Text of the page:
Please be aware that Cisco does not support the use of amplifiers with any of the Aironet product range and if you do use one then it is the resposibilty of the installer to ensure it complies and is certified to all local laws, as the system has been moddified and as such the certification of the product done by Cisco is no longer valid. There are customers out there who use amplifiers, but they undertake their own certification with the local authorities
I understand Cisco's point of view and stance on amplifiers. But in the event that a amplifier is used, does anyone know the formula to use to see if the total antenna gain is exceeding FCC or local laws. Specifically when testing the connectivity between two BR350's with 13.5dBm antenna's with maximum transmit power of 100mw I only see about 37% signal strength between the two devices. However, if a 1watt amplifier is installed the signal strength increases to above 50%. I am concerned that I may be surpassing the maximum output power specified by the FCC. Any ideas on how to tell?
The FCC has put out a statement that it is illeagle to use any amplifier with 802.11 products unless the amplifier and the system have passed the FCC testing as a unit. This is why Linksys can sell an amplifier, and others like Wave Wireless can sell one. But most of the amplifiers being sold are by independant companies who do not make access points. These companies usually say the product must be used in accordance with the law. It is up to you to know the laws, and apply them properly.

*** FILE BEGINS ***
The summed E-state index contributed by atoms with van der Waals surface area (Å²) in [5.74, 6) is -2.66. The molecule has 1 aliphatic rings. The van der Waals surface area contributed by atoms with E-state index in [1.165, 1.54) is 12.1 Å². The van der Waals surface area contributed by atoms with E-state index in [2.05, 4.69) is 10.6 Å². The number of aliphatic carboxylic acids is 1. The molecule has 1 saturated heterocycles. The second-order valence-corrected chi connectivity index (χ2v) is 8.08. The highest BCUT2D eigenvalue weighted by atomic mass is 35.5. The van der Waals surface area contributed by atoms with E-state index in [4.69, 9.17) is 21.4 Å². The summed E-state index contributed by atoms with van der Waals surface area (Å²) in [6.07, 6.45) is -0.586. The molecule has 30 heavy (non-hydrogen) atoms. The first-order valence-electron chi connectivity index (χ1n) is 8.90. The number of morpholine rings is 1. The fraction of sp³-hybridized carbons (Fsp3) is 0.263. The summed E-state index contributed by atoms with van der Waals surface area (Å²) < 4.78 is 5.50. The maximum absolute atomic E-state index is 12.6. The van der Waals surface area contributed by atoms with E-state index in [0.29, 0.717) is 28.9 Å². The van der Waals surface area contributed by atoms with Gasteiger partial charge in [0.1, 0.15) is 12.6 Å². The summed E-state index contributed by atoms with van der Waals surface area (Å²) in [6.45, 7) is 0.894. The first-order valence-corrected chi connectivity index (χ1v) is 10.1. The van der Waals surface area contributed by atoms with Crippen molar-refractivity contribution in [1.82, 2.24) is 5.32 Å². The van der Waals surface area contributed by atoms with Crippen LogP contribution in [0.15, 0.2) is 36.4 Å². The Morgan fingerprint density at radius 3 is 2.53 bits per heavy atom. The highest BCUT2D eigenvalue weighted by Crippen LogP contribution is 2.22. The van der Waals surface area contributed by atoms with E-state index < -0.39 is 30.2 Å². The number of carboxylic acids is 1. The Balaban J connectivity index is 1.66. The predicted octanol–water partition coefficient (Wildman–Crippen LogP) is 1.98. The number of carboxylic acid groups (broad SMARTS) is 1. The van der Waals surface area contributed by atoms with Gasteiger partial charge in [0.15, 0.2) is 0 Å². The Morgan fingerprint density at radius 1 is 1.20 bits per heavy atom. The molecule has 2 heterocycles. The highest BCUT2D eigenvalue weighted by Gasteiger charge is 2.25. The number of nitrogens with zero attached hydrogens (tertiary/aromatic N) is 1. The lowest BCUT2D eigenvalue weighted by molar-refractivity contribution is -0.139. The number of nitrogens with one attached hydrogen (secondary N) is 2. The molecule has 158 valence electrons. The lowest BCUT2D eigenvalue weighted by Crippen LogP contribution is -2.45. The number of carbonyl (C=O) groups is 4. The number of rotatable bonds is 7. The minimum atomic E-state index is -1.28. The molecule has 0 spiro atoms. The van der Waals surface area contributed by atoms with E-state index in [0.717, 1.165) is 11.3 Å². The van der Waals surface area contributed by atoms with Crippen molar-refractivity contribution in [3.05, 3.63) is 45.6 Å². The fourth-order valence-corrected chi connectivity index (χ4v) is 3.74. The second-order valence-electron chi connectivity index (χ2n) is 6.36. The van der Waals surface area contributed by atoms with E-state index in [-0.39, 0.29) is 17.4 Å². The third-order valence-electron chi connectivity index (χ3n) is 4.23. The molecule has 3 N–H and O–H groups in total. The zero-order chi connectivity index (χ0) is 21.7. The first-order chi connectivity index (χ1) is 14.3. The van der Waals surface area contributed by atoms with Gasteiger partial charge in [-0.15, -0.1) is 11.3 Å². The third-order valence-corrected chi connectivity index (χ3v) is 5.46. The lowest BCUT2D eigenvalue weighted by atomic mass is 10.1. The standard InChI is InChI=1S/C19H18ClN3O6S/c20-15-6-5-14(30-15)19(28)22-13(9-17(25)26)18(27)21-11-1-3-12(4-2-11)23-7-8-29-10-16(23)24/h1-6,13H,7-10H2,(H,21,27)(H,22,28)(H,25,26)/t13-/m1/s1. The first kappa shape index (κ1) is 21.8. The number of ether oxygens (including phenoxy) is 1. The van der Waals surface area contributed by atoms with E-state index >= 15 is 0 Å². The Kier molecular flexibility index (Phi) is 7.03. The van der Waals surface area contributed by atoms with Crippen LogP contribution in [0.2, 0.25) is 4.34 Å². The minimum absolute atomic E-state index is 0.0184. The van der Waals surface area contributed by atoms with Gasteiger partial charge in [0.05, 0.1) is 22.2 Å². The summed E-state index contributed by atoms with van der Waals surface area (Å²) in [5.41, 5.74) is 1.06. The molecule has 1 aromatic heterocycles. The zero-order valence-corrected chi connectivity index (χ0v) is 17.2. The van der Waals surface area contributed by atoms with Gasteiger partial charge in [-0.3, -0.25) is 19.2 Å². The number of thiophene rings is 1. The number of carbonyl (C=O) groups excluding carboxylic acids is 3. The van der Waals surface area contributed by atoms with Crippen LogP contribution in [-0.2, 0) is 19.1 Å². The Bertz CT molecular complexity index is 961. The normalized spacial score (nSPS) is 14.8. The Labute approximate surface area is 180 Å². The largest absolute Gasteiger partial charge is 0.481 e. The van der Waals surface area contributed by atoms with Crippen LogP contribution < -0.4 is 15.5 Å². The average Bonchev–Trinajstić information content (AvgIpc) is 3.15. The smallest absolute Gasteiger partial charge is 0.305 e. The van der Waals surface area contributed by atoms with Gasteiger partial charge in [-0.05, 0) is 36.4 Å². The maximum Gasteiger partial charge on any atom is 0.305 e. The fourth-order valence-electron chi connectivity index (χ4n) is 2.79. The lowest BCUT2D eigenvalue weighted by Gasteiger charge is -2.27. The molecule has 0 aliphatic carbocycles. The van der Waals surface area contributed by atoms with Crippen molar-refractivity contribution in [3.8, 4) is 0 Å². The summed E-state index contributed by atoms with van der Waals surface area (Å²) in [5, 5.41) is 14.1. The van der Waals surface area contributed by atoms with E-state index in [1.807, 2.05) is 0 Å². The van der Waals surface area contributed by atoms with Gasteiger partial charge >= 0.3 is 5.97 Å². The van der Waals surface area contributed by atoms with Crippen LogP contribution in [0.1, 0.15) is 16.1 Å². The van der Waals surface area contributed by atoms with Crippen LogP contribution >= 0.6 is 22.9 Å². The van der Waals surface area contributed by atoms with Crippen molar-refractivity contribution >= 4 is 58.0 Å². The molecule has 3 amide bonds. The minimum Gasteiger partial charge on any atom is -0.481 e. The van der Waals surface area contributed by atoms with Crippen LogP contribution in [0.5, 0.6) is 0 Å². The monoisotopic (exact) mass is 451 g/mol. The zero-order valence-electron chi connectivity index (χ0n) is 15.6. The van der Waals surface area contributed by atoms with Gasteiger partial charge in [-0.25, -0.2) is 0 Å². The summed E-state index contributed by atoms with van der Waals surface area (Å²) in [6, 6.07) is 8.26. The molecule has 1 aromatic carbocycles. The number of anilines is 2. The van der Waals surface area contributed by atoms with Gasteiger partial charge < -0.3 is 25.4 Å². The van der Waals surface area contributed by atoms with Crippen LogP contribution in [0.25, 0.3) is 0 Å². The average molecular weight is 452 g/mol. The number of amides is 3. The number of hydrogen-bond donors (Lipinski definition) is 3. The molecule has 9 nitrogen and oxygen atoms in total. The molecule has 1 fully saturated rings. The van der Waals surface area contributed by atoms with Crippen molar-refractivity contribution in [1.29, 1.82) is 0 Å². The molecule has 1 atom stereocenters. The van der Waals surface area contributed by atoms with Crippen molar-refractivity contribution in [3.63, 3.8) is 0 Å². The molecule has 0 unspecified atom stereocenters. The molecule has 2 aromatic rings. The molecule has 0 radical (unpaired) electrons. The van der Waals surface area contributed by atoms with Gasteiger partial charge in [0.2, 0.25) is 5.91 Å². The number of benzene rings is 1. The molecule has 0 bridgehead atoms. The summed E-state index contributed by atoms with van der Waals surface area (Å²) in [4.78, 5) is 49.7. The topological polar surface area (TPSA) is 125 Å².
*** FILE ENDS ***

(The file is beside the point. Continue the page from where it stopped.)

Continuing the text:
The FCC also came out with a statement that says that an installer can no longer certify that a 802.11 system complies with the part 15 rules. The entire system bust be previously tested by the manufacturer and approved by the FCC. If you use an amplifier, you are in violation of the rules and may face stiff penaltiies from the FCC.
Be also aware that there are licensed users of this spectrum. Your manual clearly states that you may not cause interference to them. In Dallas, the FCC shut down an apartment complex WLAN because it interfered with the licensed users.
You should design the system to work without the amplifiers. With the proper antennas, you should never need them. This also reduces this unwanted interference.
The answer to your technical question is to do all the calculations in dB and just add or subtract the numbers. For example AP @ 100mw = 20dB, antenna gain 3dB, coax loss -3dB total 20dB.
Transferring Crash file from standby: Login to the Active WLC in HA.
From CLI: (Cisco Controller) >transfer upload datatype crash (Cisco
Controller) >transfer upload filename (Cisco
Controller) >transfer upload mode tftp (Cisco Controller) >transfer
This is the start of a display filter cross reference between Wireshark
and OmniPeek. The 1st installment is a table of advanced filters. More
filters will be added as time allows. It is a living doc, so check back
for changes every so often Please feel f...